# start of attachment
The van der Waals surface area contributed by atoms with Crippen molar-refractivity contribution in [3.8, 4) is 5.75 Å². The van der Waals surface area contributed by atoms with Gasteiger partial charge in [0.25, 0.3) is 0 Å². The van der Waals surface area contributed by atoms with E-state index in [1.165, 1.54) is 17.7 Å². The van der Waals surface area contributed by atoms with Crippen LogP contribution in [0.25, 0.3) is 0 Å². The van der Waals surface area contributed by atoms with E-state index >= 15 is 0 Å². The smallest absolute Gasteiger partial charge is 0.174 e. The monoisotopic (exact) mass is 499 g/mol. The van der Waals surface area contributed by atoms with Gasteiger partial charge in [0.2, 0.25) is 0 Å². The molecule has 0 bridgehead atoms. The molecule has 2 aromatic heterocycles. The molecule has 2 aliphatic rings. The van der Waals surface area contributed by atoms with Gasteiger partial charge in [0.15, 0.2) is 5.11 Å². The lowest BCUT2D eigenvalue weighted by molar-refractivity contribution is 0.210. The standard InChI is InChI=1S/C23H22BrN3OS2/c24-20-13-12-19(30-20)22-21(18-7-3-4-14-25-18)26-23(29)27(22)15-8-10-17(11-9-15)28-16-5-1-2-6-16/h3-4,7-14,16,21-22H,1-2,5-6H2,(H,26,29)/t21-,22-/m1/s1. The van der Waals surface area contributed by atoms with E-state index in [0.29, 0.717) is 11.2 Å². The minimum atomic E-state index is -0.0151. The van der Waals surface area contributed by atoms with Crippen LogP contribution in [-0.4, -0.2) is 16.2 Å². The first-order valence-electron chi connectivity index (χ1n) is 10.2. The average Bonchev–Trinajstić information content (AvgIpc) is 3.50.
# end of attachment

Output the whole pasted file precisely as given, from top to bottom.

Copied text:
The van der Waals surface area contributed by atoms with Crippen molar-refractivity contribution in [3.8, 4) is 5.75 Å². The van der Waals surface area contributed by atoms with Gasteiger partial charge in [0.25, 0.3) is 0 Å². The van der Waals surface area contributed by atoms with E-state index in [1.165, 1.54) is 17.7 Å². The van der Waals surface area contributed by atoms with Crippen LogP contribution in [0.25, 0.3) is 0 Å². The van der Waals surface area contributed by atoms with E-state index >= 15 is 0 Å². The smallest absolute Gasteiger partial charge is 0.174 e. The monoisotopic (exact) mass is 499 g/mol. The van der Waals surface area contributed by atoms with Gasteiger partial charge in [0.2, 0.25) is 0 Å². The molecule has 0 bridgehead atoms. The molecule has 2 aromatic heterocycles. The molecule has 2 aliphatic rings. The van der Waals surface area contributed by atoms with Gasteiger partial charge in [0.15, 0.2) is 5.11 Å². The lowest BCUT2D eigenvalue weighted by molar-refractivity contribution is 0.210. The standard InChI is InChI=1S/C23H22BrN3OS2/c24-20-13-12-19(30-20)22-21(18-7-3-4-14-25-18)26-23(29)27(22)15-8-10-17(11-9-15)28-16-5-1-2-6-16/h3-4,7-14,16,21-22H,1-2,5-6H2,(H,26,29)/t21-,22-/m1/s1. The van der Waals surface area contributed by atoms with E-state index in [0.29, 0.717) is 11.2 Å². The minimum atomic E-state index is -0.0151. The van der Waals surface area contributed by atoms with Crippen LogP contribution in [-0.4, -0.2) is 16.2 Å². The first-order valence-electron chi connectivity index (χ1n) is 10.2. The average Bonchev–Trinajstić information content (AvgIpc) is 3.50.